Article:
I was astounded to find the extent of misinformation the internet is littered with when it comes to raising glofish. I mean, even the official site is full of misleading info. For instance, the largest glofish tank listed on their site has a 10-gallon capacity, all the while they sell hyperactive danios and aggressive rainbow sharks. So, how many glofish in a 10-gallon tank? Is it even possible?
Let’s find out the truth.
How Many Glofish In A 10-Gallon Tank?
You can keep 5-6 glofish tetras, 3 female glofish bettas, and 4-5 glofish danios in a 10-gallon tank. But glofish barbs and glofish sharks aren’t suited for tanks this small.
As you can see, the fact that the largest tank size advertised for glofish is 10-gallons is problematic. Not all glofish varieties can go inside a 10-gallon tank.
How Many Glofish Tetras In A 10-Gallon Tank?
Glofish tetras are genetically modified black skirt tetras. So, schooling is a natural instinct for these fish. You can keep around 5-6 glofish tetras in a 10-gallon tank and observe their unique schooling behavior.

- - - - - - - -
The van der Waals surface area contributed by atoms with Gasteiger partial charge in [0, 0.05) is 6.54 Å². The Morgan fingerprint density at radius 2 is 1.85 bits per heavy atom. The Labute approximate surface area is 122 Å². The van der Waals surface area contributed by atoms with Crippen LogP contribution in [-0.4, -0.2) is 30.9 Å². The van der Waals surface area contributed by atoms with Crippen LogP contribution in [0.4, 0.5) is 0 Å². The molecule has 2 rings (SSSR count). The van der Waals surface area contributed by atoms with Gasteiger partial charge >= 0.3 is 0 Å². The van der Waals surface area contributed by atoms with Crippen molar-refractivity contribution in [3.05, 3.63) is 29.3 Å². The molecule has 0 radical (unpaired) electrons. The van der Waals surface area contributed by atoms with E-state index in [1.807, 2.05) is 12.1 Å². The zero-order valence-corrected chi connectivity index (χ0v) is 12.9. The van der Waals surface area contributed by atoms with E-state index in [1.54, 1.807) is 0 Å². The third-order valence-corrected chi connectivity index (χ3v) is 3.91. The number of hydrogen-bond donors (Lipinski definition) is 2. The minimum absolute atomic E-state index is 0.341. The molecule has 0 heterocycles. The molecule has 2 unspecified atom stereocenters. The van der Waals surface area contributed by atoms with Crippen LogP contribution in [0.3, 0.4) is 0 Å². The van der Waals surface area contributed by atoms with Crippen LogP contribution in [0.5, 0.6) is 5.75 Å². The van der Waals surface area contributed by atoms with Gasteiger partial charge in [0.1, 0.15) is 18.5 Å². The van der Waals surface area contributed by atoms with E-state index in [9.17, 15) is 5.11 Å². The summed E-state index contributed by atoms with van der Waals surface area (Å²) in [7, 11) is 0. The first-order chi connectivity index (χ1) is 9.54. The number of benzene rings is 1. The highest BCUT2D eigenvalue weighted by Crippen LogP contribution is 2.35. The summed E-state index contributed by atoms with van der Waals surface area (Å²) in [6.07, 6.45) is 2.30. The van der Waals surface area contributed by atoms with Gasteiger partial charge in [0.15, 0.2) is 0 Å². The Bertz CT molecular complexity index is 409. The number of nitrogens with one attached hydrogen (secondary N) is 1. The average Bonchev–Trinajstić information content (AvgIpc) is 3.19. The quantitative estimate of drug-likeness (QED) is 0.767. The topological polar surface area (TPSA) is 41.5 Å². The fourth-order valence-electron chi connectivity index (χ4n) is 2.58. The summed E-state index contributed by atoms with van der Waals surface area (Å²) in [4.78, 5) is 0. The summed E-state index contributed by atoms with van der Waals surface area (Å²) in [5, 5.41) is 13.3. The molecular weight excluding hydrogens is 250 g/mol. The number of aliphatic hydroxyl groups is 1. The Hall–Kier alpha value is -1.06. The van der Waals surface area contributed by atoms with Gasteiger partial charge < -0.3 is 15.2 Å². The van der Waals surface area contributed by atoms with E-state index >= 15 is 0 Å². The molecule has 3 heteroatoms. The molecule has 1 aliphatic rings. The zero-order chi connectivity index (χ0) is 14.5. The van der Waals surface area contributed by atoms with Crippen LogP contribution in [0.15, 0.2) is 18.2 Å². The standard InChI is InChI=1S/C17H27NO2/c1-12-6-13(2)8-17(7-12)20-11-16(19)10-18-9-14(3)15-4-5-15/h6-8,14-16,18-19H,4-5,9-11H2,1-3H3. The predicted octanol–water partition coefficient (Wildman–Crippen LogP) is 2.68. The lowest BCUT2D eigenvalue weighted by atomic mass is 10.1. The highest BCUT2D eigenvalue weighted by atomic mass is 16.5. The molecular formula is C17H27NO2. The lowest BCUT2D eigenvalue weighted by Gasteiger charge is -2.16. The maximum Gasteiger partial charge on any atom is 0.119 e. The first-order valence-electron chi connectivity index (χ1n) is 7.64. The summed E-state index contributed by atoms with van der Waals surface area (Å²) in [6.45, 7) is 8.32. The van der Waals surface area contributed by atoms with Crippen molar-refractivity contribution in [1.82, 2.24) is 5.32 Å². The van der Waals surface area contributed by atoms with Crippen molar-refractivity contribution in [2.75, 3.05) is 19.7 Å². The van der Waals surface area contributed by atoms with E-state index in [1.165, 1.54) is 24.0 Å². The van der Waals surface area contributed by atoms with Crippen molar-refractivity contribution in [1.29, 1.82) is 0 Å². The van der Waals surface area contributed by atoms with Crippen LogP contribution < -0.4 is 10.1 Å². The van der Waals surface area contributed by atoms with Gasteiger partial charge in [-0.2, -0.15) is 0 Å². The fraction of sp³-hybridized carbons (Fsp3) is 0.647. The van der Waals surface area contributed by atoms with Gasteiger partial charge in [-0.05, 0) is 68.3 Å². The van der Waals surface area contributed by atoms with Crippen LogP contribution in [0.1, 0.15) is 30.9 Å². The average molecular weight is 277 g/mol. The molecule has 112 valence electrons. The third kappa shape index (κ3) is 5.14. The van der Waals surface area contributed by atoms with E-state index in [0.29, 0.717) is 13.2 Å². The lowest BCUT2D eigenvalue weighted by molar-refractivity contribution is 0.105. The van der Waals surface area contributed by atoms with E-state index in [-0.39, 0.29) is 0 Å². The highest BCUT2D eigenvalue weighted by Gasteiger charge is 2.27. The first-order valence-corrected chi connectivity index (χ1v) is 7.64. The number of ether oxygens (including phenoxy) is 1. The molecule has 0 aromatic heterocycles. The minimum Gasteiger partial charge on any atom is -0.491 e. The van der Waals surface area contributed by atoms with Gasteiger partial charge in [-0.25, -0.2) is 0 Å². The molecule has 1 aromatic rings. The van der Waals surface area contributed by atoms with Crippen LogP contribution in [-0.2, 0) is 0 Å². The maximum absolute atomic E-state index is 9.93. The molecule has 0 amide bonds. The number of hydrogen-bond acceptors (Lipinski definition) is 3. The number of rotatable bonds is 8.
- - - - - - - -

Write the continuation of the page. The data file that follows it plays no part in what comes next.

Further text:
However, if you’re confident about your fishkeeping skills, you can go a little overboard and add up to 8 glofish tetras in a 10-gallon tank. But remember, overstocking means you have to stay on top of water quality all the time.
We can use the ‘one inch per gallon’ rule for small and peaceful fish like tetras that don’t get over 3 inches long. But note that this rule is somewhat controversial as it doesn’t consider the room taken by decors and substrate.
So, a glofish tetra’s average length is 2 inches. And when we divide 10 by 2, we get 5.
According to this rule, the number of glofish tetras you can keep in a 10-gallon tank is 5, which resonates with the answer shared by several hobbyists shared on different forums.
How Many Glofish Danios In A 10-Gallon Tank?
Glofish danios don’t grow too big. They barely get over 2 inches long. However, they’re super active and love to dart around the tank. So, you can only keep 4-5 glofish danios in a 10-gallon tank.
However, if I were to give you my honest opinion, I wouldn’t advise keeping them in a 10-gallon tank. A 15-gallon long tank is the bare minimum requirement.